Illogan (St. Illogan)

ILLOGAN (St. Illogan), a parish, in the union of Redruth, E. division of the hundred of Penwith, W. division of Cornwall, 2¾ miles (N. W.) from Redruth; containing 7815 inhabitants. The parish is situated on the shore of the Bristol Channel, and is intersected by a small river which here falls into the sea; it comprises by measurement 8078 acres, of which 2195 are common or waste. The substratum is rich in mineral wealth, and several mines are in operation, producing abundance of copper-ore; granite of good quality is found in large quantities, and there are extensive quarries of building-stone. Portreath, or Bassett's Cove, a small haven for the exportation of copper-ore to the smelting-works in Wales, is a flourishing place, and carries on a considerable trade also in the importation of coal and lime. The railway from Hayle into the mining district of Gwennap passes through the parish, and a branch diverges from it to Portreath. The living is a rectory, valued in the king's books at £22. 7. 6., and in the gift of Lady Bassett; the tithes have been commuted for £670, and the glebe comprises 77 acres. The church, an ancient structure, contains a beautiful monument to Francis Bassett, Esq., and another to James Bassett, Esq., in which are four brasses with his effigy and those of his lady and their children. A chapel was erected at Trevenson, in the parish, by the late Lord de Dunstanville, who endowed it with land producing about £42 per annum; and another has been erected by subscription, at Portreath. The Wesleyans and Bryanites have places of worship, and the Redruth union workhouse is situated in the parish. There are numerous Druidical remains, the principal of which is Carn Brea, considered by antiquaries to have been the chief seat of the Druidical ceremonies in this part of the country. The remains of this work occupy the eastern extremity of a hill, 700 feet above the level of the sea; they are founded upon several of the rocks with which the hill abounds, and the rocks not being contiguous, are connected by arches over the intervals. The ancient part, which is pierced with loop-hole windows, is supposed to have been built by the Britons, and the modern part to have been constructed simply as an object to embellish the view from the grounds of Tehidy House. About 300 yards to the west, are the remains of a circular fortress called the Old Castle, which appears to have been surrounded by a strong wall. There are also some remains of fortifications on the cliffs along the coast. On the side of Carn Brea, Roman coins and British gold coins have been found.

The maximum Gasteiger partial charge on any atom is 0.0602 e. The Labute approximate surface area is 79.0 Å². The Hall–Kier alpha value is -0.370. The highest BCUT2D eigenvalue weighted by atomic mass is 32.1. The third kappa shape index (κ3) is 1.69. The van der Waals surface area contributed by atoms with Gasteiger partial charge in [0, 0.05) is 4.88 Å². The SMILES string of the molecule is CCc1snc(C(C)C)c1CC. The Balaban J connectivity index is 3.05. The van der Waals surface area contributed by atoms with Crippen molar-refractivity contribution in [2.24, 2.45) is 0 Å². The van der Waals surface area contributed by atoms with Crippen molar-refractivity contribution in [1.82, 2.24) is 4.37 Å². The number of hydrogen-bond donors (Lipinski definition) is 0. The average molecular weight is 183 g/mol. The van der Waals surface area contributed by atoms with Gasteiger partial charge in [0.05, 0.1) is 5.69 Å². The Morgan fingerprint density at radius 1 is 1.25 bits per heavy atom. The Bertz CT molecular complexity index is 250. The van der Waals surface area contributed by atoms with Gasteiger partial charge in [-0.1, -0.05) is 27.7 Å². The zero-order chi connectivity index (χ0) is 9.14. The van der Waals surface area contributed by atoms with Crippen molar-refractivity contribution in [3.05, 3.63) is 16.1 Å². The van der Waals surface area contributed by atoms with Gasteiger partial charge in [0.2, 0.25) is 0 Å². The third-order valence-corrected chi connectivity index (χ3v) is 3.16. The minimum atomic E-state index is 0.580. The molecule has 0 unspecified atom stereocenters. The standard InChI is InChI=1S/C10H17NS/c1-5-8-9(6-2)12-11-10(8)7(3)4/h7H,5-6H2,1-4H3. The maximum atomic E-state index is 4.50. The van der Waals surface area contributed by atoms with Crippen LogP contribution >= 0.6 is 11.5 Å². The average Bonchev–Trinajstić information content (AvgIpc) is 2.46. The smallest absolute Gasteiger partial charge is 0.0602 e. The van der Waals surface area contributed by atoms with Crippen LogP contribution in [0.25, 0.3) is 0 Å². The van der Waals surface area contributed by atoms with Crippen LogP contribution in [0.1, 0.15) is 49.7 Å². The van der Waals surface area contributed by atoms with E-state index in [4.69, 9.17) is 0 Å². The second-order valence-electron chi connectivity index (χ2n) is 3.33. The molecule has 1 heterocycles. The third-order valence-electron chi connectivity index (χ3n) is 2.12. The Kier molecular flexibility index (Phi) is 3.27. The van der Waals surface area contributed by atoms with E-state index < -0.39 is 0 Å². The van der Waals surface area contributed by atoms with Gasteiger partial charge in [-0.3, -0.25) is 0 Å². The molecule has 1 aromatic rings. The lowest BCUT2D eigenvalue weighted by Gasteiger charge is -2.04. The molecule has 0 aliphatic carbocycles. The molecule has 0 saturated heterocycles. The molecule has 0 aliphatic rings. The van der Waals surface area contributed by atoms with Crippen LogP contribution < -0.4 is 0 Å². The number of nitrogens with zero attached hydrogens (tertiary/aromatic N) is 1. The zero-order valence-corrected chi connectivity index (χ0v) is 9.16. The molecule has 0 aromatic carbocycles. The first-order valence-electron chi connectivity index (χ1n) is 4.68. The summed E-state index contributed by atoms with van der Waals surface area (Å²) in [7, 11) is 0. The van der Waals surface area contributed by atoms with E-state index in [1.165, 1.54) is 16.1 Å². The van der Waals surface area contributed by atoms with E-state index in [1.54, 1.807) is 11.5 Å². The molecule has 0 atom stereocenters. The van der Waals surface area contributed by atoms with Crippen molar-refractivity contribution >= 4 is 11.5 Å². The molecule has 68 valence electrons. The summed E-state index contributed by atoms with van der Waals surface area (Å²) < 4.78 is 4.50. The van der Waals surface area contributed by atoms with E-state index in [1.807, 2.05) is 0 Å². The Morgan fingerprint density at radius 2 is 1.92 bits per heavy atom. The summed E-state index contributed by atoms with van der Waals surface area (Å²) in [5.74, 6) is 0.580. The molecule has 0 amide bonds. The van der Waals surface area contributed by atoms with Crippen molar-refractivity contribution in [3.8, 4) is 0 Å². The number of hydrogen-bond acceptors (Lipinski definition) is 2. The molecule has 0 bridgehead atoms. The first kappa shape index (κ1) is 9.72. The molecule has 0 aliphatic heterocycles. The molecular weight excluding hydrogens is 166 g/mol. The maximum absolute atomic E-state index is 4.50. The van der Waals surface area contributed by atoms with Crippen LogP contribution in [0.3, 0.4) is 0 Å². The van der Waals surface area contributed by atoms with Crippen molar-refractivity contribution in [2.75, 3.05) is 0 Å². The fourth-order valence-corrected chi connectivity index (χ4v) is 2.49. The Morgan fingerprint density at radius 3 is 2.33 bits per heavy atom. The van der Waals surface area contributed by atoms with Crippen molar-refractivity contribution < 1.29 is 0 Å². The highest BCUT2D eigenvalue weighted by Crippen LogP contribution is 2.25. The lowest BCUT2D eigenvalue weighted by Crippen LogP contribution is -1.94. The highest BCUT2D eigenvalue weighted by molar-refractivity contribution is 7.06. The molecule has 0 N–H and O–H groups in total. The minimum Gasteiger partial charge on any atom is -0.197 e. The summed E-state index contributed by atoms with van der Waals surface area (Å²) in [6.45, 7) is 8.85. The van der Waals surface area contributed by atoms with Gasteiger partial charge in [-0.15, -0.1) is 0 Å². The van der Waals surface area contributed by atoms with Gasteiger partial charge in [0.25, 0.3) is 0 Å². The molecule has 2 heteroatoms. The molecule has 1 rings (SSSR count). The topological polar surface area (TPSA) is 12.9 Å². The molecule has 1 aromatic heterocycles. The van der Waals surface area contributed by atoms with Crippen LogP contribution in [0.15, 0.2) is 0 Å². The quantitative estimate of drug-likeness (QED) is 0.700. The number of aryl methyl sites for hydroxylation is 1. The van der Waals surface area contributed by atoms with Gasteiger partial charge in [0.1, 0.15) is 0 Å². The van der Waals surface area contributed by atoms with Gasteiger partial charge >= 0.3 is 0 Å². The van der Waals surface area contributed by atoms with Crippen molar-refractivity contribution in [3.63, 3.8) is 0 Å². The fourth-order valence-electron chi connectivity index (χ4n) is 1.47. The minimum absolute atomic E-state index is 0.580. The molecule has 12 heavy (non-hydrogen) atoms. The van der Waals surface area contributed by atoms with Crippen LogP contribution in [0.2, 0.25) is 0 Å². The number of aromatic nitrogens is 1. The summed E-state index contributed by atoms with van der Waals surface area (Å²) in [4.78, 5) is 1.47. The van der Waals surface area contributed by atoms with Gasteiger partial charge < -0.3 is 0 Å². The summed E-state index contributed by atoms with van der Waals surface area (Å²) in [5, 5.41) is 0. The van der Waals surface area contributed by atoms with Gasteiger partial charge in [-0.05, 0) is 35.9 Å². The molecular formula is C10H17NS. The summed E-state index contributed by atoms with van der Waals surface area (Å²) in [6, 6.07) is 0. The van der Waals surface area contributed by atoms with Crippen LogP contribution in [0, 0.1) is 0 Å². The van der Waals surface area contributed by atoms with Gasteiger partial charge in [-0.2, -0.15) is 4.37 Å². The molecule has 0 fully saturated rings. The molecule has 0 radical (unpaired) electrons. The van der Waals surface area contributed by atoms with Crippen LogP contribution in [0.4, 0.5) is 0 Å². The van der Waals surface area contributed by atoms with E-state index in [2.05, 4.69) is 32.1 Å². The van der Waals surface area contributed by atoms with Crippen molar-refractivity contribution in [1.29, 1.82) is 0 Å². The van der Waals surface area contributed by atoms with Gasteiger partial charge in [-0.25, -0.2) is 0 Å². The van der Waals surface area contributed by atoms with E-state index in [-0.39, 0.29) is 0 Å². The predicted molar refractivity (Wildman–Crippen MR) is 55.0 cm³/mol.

Transcribed from A Topographical Dictionary of England, by Samuel Lewis, 7th edition, published in 1848.

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